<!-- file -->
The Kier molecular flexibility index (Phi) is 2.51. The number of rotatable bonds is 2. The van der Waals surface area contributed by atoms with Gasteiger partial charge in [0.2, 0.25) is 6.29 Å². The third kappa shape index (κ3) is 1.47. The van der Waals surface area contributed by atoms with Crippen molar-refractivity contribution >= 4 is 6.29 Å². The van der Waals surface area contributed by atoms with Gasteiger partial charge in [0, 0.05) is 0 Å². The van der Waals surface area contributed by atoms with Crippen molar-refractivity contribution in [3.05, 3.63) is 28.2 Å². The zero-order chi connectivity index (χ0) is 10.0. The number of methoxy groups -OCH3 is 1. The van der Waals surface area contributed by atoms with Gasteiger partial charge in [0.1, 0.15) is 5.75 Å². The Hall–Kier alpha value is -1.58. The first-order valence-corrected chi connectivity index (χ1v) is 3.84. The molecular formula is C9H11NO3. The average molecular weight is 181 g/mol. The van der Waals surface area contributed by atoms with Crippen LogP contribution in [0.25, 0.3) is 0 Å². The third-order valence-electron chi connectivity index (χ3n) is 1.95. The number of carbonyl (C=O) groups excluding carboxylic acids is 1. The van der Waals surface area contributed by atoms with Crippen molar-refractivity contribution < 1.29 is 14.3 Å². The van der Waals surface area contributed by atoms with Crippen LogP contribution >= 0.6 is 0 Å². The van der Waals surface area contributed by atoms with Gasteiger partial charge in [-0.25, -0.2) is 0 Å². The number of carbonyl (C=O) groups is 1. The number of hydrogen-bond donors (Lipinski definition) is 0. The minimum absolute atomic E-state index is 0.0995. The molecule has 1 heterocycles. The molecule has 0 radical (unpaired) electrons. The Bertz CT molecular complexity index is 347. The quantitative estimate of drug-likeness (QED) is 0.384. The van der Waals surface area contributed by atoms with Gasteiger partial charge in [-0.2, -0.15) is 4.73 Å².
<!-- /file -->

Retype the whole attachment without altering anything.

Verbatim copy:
The Kier molecular flexibility index (Phi) is 2.51. The number of rotatable bonds is 2. The van der Waals surface area contributed by atoms with Gasteiger partial charge in [0.2, 0.25) is 6.29 Å². The third kappa shape index (κ3) is 1.47. The van der Waals surface area contributed by atoms with Crippen molar-refractivity contribution >= 4 is 6.29 Å². The van der Waals surface area contributed by atoms with Gasteiger partial charge in [0, 0.05) is 0 Å². The van der Waals surface area contributed by atoms with Crippen molar-refractivity contribution in [3.05, 3.63) is 28.2 Å². The zero-order chi connectivity index (χ0) is 10.0. The number of methoxy groups -OCH3 is 1. The van der Waals surface area contributed by atoms with Gasteiger partial charge in [0.1, 0.15) is 5.75 Å². The Hall–Kier alpha value is -1.58. The first-order valence-corrected chi connectivity index (χ1v) is 3.84. The molecular formula is C9H11NO3. The average molecular weight is 181 g/mol. The van der Waals surface area contributed by atoms with Crippen LogP contribution in [0.25, 0.3) is 0 Å². The third-order valence-electron chi connectivity index (χ3n) is 1.95. The number of carbonyl (C=O) groups excluding carboxylic acids is 1. The van der Waals surface area contributed by atoms with Crippen molar-refractivity contribution < 1.29 is 14.3 Å². The van der Waals surface area contributed by atoms with Crippen LogP contribution >= 0.6 is 0 Å². The van der Waals surface area contributed by atoms with Gasteiger partial charge in [-0.25, -0.2) is 0 Å². The number of carbonyl (C=O) groups is 1. The number of hydrogen-bond donors (Lipinski definition) is 0. The minimum absolute atomic E-state index is 0.0995. The molecule has 1 heterocycles. The molecule has 0 radical (unpaired) electrons. The Bertz CT molecular complexity index is 347. The quantitative estimate of drug-likeness (QED) is 0.384. The van der Waals surface area contributed by atoms with Gasteiger partial charge in [-0.2, -0.15) is 4.73 Å².